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It's not too late for US trading partners to decide which path to take: one based on retaliation leading to trade destruction, or a path where tariffs are reduced. The window to decide is closing, says Dennis Snower.
The United States' trading partners are at a crossroads. The US trade war with China transitioned to a threateningly precarious stage after the US Treasury Department labeled China a "currency manipulator" in a tit-for-tat response to Beijing's weakening currency. The currency fell past 7 yuan to the dollar for the first time since 2008.
Beijing allowed the renminbi to weaken in what was likely a strategic response to restore its trade advantage and negate the effects of US President Donald Trump's next round of tariffs: an additional 10% on $300 billion (€269 billion) worth of Chinese goods, effective next month. If implemented, nearly all US imports from China will be levied with tariffs. Currently, the US levies 25% tariffs on $250 billion worth of Chinese products.
If the US continues down this path of trade destruction, it spells trouble for the global economy and the future of international trade. Engaging in ad hoc, quid-pro-quo trade retaliations where tariffs are further increased and currencies devalued is just the beginning.
With further escalations, China could dump US Treasuries, force down prices, destabilize the US financial system and weaponize "its position as the US government's largest foreign creditor." Despite China selling $20.5 billion worth of US government bonds in March, the most sold in over two years, the country remains the largest foreign holder of US Treasuries, owning some $1.12 trillion. In a world governed by reciprocity, there will be global repercussions.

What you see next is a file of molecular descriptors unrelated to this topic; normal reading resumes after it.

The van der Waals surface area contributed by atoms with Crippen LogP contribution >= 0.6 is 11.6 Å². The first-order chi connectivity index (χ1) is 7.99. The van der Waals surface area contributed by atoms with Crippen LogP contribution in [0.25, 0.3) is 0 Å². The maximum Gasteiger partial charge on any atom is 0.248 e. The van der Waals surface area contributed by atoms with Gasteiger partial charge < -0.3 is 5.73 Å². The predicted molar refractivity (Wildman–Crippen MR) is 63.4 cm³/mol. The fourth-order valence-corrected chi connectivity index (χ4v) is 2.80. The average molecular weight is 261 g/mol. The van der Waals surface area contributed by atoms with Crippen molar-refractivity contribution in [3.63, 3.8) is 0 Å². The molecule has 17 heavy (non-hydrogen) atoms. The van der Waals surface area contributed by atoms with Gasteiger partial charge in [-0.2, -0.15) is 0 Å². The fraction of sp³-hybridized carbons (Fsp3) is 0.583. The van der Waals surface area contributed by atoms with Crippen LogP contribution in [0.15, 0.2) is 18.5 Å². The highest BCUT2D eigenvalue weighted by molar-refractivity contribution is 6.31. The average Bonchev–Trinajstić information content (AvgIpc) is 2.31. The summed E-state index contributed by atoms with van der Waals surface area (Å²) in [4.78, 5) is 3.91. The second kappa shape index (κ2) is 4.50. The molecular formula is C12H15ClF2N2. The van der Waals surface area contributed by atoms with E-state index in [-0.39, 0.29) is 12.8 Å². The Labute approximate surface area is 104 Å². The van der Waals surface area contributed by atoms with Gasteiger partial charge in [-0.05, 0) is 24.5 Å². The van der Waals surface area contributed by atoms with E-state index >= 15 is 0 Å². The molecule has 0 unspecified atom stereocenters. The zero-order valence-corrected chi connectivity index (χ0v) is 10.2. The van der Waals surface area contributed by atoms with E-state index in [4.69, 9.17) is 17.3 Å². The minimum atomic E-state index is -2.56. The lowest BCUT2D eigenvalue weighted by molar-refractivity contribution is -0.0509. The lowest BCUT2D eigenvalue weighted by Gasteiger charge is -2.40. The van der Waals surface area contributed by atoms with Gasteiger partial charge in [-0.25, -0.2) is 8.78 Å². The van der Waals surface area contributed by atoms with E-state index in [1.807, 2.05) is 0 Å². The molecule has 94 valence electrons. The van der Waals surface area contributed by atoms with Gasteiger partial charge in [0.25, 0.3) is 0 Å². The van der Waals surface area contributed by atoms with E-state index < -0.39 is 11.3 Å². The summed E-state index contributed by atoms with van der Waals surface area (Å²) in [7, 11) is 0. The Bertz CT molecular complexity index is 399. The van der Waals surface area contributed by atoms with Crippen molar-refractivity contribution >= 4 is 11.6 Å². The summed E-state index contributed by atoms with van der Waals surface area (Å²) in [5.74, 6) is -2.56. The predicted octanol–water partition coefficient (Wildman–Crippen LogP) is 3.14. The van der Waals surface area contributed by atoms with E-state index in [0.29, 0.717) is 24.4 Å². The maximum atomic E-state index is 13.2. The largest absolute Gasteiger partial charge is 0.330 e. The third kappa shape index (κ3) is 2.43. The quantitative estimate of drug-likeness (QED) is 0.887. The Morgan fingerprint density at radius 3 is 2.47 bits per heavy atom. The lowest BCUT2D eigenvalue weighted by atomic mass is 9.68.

Since 2018, when Trump set out to reduce the US trade deficit with China, the two nations have been engaged in tit-for-tat trade retaliations, negatively reciprocating each other in what very quickly became an escalating trade war. The trade war itself being a dangerous misconception based on the outcome of a zero-sum narrative, whereby one country's gain from international trade is another country's loss.
America's trading partners need not go down this path. Another strategic path is available to them, that is to forego a game of one-upmanship and instead meet US tariff hikes with a reduction of tariff and non-tariff barriers. This would divert trade away from the US and toward other countries, and should be done through bilateral, plurilateral and multilateral trade agreements that are broadly consistent with World Trade Organization (WTO) rules. Global value chains would adjust as necessary.
Guided by the Group of 20 (G20), the International Monetary Fund (IMF) and the WTO, this path of trade creation requires cooperation to maximize not only material well-being by engaging in rules-based trade but also the social-well-being of its respective citizens. The revitalization of a coherent system stands to promote trade rather than obstruct it, with the overall aim of each country making itself better off.
This path of trade creation does not require a sense of altruism or concern beyond a nation's own vested interests. Trade, after all, is not an end in and of itself, but rather an instrument to promote human well-being within flourishing societies.
However, it does require collaboration with multinational institutions, especially the G20, which accounts for 80% of global GDP, three-quarters of global trade and two-thirds of the world's population, and includes both economic heavyweights, the US and China, unlike the G7 and other regional groups, for example.
This trade war is reverberating globally, and the US, caught in the grips of reciprocity, is taking us down a dangerous path. America's trading partners can still reverse course — for now. But if we continue too far down the path of trade destruction, turning back ceases to be an option.
This is the moment to reconsider. Even if the US cannot see it, the world can.
Dennis J. Snower is founder and president of the Global Solutions Initiative, professor of economics at the Hertie School of Governance, senior research fellow at the Blavatnik School of Government, nonresident fellow of Brookings Institution and visiting professor at University College London and Birkbeck College. He was president of the Kiel Institute for the World Economy and is research fellow at the Center for Economic Policy Research (London), at IZA (Institute for the Future of Work, Bonn), and CESifo (Munich).